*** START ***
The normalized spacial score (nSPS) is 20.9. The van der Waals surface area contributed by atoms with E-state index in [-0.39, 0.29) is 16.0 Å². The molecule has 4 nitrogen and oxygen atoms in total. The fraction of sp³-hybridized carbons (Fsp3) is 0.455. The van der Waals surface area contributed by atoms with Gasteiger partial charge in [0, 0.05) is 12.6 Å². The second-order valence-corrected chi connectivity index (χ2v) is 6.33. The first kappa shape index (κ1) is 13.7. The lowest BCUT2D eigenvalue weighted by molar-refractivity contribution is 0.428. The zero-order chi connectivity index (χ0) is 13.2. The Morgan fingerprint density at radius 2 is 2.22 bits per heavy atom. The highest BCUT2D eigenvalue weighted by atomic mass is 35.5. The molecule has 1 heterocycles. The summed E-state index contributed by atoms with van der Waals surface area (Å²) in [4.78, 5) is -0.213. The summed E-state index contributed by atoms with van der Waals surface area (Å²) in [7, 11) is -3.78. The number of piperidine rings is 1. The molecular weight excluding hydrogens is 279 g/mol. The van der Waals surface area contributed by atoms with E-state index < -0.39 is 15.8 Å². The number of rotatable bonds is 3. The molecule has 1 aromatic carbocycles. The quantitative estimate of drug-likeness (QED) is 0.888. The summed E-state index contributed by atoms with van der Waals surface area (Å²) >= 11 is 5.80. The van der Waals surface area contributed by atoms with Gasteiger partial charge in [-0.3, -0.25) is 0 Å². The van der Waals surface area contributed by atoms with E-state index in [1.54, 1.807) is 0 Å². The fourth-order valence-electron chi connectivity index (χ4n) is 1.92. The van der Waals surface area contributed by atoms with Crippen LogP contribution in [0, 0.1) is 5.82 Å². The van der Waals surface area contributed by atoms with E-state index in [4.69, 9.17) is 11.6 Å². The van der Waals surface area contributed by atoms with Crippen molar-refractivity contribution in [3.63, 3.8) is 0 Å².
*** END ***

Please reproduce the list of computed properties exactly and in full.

The normalized spacial score (nSPS) is 20.9. The van der Waals surface area contributed by atoms with E-state index in [-0.39, 0.29) is 16.0 Å². The molecule has 4 nitrogen and oxygen atoms in total. The fraction of sp³-hybridized carbons (Fsp3) is 0.455. The van der Waals surface area contributed by atoms with Gasteiger partial charge in [0, 0.05) is 12.6 Å². The second-order valence-corrected chi connectivity index (χ2v) is 6.33. The first kappa shape index (κ1) is 13.7. The lowest BCUT2D eigenvalue weighted by molar-refractivity contribution is 0.428. The zero-order chi connectivity index (χ0) is 13.2. The Morgan fingerprint density at radius 2 is 2.22 bits per heavy atom. The highest BCUT2D eigenvalue weighted by atomic mass is 35.5. The molecule has 1 heterocycles. The summed E-state index contributed by atoms with van der Waals surface area (Å²) in [4.78, 5) is -0.213. The summed E-state index contributed by atoms with van der Waals surface area (Å²) in [7, 11) is -3.78. The number of piperidine rings is 1. The molecular weight excluding hydrogens is 279 g/mol. The van der Waals surface area contributed by atoms with E-state index < -0.39 is 15.8 Å². The number of rotatable bonds is 3. The molecule has 1 aromatic carbocycles. The quantitative estimate of drug-likeness (QED) is 0.888. The summed E-state index contributed by atoms with van der Waals surface area (Å²) >= 11 is 5.80. The van der Waals surface area contributed by atoms with Gasteiger partial charge in [-0.3, -0.25) is 0 Å². The van der Waals surface area contributed by atoms with E-state index in [1.54, 1.807) is 0 Å². The fourth-order valence-electron chi connectivity index (χ4n) is 1.92. The van der Waals surface area contributed by atoms with Crippen LogP contribution in [0, 0.1) is 5.82 Å². The van der Waals surface area contributed by atoms with E-state index in [4.69, 9.17) is 11.6 Å². The van der Waals surface area contributed by atoms with Crippen molar-refractivity contribution in [3.63, 3.8) is 0 Å².